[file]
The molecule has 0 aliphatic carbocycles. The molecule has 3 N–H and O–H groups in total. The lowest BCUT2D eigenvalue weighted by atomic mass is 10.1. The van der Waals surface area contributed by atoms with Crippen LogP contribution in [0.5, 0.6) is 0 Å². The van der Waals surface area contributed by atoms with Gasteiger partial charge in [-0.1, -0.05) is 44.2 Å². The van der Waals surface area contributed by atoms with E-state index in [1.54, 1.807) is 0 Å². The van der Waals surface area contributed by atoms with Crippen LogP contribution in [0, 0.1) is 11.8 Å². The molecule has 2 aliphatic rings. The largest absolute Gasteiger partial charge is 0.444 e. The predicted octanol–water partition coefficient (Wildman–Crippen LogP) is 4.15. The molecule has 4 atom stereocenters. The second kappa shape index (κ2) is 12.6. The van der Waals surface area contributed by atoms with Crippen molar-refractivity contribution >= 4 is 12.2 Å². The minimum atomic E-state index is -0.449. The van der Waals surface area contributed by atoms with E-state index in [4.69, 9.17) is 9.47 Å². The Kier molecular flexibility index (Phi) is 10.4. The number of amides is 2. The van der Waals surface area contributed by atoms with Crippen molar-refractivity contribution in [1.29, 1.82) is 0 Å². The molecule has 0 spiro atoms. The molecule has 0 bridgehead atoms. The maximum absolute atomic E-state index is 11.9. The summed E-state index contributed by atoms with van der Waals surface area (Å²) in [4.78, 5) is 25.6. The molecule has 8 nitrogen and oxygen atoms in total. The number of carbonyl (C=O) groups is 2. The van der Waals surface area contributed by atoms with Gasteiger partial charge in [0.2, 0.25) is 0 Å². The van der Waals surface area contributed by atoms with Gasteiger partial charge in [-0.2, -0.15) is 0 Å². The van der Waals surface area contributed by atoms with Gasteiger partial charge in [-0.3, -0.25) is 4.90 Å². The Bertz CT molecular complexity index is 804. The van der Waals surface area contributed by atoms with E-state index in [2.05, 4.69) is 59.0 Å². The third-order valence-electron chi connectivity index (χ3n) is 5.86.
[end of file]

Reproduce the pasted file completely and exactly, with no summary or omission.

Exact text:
The molecule has 0 aliphatic carbocycles. The molecule has 3 N–H and O–H groups in total. The lowest BCUT2D eigenvalue weighted by atomic mass is 10.1. The van der Waals surface area contributed by atoms with Crippen LogP contribution in [0.5, 0.6) is 0 Å². The van der Waals surface area contributed by atoms with Gasteiger partial charge in [-0.1, -0.05) is 44.2 Å². The van der Waals surface area contributed by atoms with E-state index in [1.54, 1.807) is 0 Å². The van der Waals surface area contributed by atoms with Crippen LogP contribution in [0, 0.1) is 11.8 Å². The molecule has 2 aliphatic rings. The largest absolute Gasteiger partial charge is 0.444 e. The predicted octanol–water partition coefficient (Wildman–Crippen LogP) is 4.15. The molecule has 4 atom stereocenters. The second kappa shape index (κ2) is 12.6. The van der Waals surface area contributed by atoms with Crippen molar-refractivity contribution >= 4 is 12.2 Å². The minimum atomic E-state index is -0.449. The van der Waals surface area contributed by atoms with E-state index in [4.69, 9.17) is 9.47 Å². The Kier molecular flexibility index (Phi) is 10.4. The number of amides is 2. The van der Waals surface area contributed by atoms with Crippen molar-refractivity contribution in [1.29, 1.82) is 0 Å². The molecule has 0 spiro atoms. The molecule has 0 bridgehead atoms. The maximum absolute atomic E-state index is 11.9. The summed E-state index contributed by atoms with van der Waals surface area (Å²) in [4.78, 5) is 25.6. The molecule has 8 nitrogen and oxygen atoms in total. The number of carbonyl (C=O) groups is 2. The van der Waals surface area contributed by atoms with Gasteiger partial charge in [0.2, 0.25) is 0 Å². The van der Waals surface area contributed by atoms with Gasteiger partial charge in [-0.2, -0.15) is 0 Å². The van der Waals surface area contributed by atoms with Gasteiger partial charge in [-0.3, -0.25) is 4.90 Å². The Bertz CT molecular complexity index is 804. The van der Waals surface area contributed by atoms with E-state index in [2.05, 4.69) is 59.0 Å². The third-order valence-electron chi connectivity index (χ3n) is 5.86.